Structural and functional analysis of human liver-expressed antimicrobial peptide 2.Henriques, S.T., Tan, C.C., Craik, D.J., Clark, R.J.
(2010) Chembiochem 11: 2148-2157
- PubMed: 20845358
- DOI: 10.1002/cbic.201000400
- Primary Citation of Related Structures:
- PubMed Abstract:
Human liver-expressed antimicrobial peptide 2 (LEAP-2) is a cationic antimicrobial peptide (CAMP) believed to have a protective role against bacterial infection. Little is known about the structure-activity relationships of LEAP-2 or its mechanism of action ...
Human liver-expressed antimicrobial peptide 2 (LEAP-2) is a cationic antimicrobial peptide (CAMP) believed to have a protective role against bacterial infection. Little is known about the structure-activity relationships of LEAP-2 or its mechanism of action. In this study we describe the structure of LEAP-2, analyze its interaction with model membranes, and relate them to the antimicrobial activity of the peptide. The structure of LEAP-2, determined by NMR spectroscopy, reveals a compact central core with disorder at the N and C termini. The core comprises a β-hairpin and a 3(10)- helix that are braced by disulfide bonds between Cys17-28 and Cys23-33 and further stabilized by a network of hydrogen bonds. Membrane-affinity studies show that LEAP-2 membrane binding is governed by electrostatic attractions, which are sensitive to ionic strength. Truncation studies show that the C-terminal region of LEAP-2 is irrelevant for membrane binding, whereas the N-terminal (hydrophobic domain) and core regions (cationic domain) are essential. Bacterial-growth-inhibition assays reveal that the antimicrobial activity of LEAP-2 correlates with membrane affinity. Interestingly, the native and reduced forms of LEAP-2 have similar membrane affinity and antimicrobial activities; this suggests that disulfide bonds are not essential for the bactericidal activity. This study reveals that LEAP-2 has a novel fold for a CAMP and suggests that although LEAP-2 exhibits antimicrobial activity under low-salt conditions, there is likely to be another physiological role for the peptide.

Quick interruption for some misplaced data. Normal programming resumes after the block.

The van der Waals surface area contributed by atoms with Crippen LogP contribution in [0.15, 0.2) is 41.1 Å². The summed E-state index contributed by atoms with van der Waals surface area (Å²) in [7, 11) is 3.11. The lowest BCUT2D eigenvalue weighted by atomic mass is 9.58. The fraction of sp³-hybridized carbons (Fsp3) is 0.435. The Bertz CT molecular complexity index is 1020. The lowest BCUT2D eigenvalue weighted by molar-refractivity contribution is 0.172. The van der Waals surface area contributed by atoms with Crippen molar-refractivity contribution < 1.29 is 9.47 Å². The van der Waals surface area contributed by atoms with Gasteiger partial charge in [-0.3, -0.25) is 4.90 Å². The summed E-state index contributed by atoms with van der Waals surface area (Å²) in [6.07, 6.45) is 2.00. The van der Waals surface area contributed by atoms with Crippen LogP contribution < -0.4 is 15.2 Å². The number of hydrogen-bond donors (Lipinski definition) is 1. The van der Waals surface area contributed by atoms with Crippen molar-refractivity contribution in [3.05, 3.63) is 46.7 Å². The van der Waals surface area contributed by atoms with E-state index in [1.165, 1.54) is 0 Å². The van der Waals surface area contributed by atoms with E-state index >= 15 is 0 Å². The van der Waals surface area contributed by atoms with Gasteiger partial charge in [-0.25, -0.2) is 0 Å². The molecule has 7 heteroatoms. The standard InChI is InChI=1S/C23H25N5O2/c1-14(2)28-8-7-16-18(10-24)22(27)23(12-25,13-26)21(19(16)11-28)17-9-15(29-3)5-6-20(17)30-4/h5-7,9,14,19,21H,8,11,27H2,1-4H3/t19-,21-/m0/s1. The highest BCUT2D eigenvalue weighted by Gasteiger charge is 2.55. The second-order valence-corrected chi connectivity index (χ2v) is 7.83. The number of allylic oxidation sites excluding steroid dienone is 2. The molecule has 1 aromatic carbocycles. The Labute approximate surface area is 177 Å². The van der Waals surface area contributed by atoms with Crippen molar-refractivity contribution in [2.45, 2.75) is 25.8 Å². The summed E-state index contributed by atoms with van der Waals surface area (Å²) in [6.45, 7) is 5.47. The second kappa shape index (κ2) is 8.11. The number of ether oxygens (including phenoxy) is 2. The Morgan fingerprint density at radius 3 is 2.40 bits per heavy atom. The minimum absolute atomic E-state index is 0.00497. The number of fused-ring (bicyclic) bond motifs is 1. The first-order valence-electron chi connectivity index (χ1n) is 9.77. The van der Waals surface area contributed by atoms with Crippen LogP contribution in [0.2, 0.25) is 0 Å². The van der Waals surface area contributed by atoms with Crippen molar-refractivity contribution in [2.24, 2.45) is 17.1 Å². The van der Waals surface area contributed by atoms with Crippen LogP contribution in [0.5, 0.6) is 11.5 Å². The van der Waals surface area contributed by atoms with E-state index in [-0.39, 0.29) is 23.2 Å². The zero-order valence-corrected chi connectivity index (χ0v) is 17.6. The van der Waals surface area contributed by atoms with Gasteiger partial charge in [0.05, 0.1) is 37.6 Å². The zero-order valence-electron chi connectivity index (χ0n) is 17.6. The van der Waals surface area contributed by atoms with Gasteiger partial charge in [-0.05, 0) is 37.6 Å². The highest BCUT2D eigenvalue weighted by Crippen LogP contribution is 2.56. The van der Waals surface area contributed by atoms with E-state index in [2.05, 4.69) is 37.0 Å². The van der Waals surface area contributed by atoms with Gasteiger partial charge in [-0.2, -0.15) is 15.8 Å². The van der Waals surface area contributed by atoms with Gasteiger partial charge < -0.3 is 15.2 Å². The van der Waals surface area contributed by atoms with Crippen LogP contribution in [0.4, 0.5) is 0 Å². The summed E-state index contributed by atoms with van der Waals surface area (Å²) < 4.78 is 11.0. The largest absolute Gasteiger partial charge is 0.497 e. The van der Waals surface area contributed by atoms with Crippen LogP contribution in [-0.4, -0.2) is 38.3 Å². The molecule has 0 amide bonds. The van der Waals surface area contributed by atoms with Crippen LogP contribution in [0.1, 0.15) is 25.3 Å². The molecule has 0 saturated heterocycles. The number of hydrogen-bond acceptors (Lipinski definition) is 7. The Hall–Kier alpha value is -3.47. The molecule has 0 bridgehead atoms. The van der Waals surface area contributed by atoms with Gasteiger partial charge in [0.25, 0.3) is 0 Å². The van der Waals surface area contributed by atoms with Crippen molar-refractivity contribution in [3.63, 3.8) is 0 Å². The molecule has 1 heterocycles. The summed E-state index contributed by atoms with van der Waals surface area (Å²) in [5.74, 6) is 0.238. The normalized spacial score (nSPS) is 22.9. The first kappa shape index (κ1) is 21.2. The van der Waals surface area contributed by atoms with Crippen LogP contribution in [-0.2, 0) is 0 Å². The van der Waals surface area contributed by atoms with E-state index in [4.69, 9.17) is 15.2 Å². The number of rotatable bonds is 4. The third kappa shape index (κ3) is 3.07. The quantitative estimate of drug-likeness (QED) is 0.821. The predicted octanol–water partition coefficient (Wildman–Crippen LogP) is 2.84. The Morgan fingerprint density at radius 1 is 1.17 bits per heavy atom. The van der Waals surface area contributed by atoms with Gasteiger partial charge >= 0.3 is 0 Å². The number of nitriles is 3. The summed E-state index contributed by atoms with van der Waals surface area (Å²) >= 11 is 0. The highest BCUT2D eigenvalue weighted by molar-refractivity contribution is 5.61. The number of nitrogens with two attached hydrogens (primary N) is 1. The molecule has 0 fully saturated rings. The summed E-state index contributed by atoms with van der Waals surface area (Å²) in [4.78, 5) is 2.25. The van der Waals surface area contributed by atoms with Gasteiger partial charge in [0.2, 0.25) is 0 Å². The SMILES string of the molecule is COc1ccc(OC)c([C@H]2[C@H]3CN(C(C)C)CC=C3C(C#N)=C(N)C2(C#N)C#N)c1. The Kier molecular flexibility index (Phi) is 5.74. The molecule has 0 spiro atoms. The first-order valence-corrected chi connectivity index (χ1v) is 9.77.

Institute for Molecular Bioscience, The University of Queensland, Brisbane, QLD, 4072 Australia.